We have spoken about fire in regard to iron; purifying powers were generally attributed to fire. This is why people jump over a fire during certain customs (cf. p. 649), and that is why they heat iron with it. Fire is generally held to be good-natured because it warms, cooks, and bakes for people and carries out other useful activities. If wet food makes a “crying” sound there will be quarrelling in the house. To ward that off, people spit into the fire, but never pour water on it.

Naturally, many beliefs are attached to the person who works with iron and fire, to the smith in particular. He already enjoyed a great deal of respect among the conquering Magyars. Many distinguished families of {683.} the Conquest period claim their origin from smith ancestors. Besides working with iron, smiths were knowledgeable about curing illnesses. The best teeth pullers and removers of cataracts came from among them. They were also excellent animal doctors, mixing both rational and irrational elements in their curing work.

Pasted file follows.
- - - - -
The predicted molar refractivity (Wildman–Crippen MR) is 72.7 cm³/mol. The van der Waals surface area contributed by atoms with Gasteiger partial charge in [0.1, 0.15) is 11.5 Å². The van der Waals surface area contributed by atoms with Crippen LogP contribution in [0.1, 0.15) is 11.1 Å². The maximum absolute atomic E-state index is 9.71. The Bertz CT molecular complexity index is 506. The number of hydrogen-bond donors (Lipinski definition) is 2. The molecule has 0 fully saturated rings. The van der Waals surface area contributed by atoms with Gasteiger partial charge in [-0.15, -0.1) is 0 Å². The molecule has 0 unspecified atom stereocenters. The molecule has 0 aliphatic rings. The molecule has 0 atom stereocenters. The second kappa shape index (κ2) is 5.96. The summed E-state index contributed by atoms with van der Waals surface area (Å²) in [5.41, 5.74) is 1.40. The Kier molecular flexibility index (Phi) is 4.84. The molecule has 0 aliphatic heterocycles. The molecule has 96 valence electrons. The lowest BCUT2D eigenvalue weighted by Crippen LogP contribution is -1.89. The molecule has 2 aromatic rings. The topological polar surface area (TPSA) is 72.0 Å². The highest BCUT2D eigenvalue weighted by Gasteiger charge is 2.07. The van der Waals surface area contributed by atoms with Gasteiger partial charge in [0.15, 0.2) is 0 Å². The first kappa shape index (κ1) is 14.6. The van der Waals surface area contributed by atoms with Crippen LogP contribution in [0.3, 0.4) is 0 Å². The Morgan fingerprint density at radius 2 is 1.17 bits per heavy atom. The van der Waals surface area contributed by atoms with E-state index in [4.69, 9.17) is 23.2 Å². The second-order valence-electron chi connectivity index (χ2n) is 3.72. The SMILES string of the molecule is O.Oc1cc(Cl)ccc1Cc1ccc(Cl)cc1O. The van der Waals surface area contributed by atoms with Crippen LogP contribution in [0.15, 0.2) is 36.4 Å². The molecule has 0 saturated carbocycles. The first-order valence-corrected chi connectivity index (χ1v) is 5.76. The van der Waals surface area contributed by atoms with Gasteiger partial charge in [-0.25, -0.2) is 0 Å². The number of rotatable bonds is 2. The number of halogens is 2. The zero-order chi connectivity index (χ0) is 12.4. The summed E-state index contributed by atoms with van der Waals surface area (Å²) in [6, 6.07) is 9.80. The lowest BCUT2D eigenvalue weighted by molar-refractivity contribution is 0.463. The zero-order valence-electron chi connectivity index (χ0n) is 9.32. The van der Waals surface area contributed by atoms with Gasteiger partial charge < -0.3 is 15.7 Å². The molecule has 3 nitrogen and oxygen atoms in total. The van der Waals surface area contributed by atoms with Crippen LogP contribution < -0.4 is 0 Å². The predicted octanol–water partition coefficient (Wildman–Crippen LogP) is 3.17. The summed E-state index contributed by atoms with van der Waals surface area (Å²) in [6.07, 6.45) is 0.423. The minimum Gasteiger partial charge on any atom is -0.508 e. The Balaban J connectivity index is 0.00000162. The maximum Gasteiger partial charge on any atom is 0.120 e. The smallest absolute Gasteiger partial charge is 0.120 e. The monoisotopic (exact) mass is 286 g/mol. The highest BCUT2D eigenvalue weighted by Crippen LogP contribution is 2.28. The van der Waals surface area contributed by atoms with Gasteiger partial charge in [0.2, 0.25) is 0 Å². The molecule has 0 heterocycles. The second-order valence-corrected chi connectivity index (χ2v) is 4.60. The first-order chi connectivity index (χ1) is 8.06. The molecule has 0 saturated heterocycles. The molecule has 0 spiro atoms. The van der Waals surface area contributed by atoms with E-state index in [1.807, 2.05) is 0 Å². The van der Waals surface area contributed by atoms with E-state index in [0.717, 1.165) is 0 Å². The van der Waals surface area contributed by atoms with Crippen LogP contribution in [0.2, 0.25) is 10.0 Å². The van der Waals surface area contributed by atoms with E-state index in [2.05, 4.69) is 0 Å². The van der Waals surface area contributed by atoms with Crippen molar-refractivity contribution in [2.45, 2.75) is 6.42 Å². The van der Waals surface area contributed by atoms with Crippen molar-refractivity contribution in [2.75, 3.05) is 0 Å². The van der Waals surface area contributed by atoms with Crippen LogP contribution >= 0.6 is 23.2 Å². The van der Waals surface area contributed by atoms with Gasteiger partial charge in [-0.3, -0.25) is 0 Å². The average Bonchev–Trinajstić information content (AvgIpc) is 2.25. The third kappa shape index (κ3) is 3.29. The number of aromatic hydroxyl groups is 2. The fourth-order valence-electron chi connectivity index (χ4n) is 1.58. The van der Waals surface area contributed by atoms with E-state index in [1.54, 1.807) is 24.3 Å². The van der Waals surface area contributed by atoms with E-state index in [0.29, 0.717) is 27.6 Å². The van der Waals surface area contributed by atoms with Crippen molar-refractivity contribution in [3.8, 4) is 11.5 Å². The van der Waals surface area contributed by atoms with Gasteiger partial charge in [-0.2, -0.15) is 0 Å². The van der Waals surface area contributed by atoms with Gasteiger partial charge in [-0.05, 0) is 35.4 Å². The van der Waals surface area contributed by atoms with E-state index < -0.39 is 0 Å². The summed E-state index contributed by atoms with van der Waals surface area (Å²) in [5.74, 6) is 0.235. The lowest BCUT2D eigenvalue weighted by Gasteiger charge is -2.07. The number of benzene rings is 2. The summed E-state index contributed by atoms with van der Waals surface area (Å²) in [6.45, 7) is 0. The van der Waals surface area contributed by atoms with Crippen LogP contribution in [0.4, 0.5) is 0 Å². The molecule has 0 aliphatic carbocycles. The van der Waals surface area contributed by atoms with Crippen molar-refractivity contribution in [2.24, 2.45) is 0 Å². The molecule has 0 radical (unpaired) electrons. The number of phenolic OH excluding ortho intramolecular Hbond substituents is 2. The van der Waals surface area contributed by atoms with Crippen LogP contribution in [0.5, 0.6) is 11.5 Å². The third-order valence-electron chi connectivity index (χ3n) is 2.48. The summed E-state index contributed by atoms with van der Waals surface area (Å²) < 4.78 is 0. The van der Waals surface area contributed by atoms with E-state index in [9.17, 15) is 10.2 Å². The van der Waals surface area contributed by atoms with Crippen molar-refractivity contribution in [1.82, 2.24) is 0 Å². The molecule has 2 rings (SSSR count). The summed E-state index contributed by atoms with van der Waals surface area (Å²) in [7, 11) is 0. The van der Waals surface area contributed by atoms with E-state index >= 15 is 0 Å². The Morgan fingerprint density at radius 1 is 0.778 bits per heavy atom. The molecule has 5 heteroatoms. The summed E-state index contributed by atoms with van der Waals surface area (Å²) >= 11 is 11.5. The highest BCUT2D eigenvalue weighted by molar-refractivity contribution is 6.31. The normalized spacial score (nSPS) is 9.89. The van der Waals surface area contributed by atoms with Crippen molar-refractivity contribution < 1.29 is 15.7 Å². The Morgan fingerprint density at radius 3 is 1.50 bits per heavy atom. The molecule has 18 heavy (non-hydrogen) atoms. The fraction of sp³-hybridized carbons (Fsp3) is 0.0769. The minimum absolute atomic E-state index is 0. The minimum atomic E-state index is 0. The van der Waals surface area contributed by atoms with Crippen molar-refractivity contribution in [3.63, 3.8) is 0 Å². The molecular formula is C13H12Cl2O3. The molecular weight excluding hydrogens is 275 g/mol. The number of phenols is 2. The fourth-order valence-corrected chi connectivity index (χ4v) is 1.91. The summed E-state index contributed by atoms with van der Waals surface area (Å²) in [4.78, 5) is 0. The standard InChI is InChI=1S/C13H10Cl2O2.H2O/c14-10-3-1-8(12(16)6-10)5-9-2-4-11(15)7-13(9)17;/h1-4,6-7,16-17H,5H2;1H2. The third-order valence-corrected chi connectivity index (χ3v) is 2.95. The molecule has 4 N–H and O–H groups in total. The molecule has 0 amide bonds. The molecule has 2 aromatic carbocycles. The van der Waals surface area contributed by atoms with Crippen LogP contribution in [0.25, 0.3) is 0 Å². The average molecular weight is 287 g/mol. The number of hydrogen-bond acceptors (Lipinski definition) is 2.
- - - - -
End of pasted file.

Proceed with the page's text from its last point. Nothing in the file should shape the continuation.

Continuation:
A great number of irrational beliefs are also attached to cultivated plants. Thus, for example, people believed that the wheat will be blighted if it is sown while the church bell rings, if they smoke a pipe or put a hat on the table during the time of sowing, or if bread is baked on the day of the sowing or on Friday. On the other hand, they thought that if peals of thunder can be heard in the sky before St. George’s Day, or if it rained on the way home from Christmas Mass, there was prospect for a good harvest. If poppy seeds are sown on Shrove Tuesday the crop will not be wormy, but in order to avoid this pest, it was prohibited to talk to anybody during the time of sowing, and the peasants did not accept even greetings then.

Many of the notions connected with plants that grow wild are related to St. George’s Day. The herdsmen went at this time to collect those grasses they used for smoking the pasture and the fold so that the stock could never break out from that circle. The women at this time collected nine kinds of herbs from nine fields, and the cow they fed it to was sure to give plenty of milk that year. They searched for a long time for vervain, because if someone held it in his hand he could open shackles and every lock with it, and some even believed that it could make its owner invisible.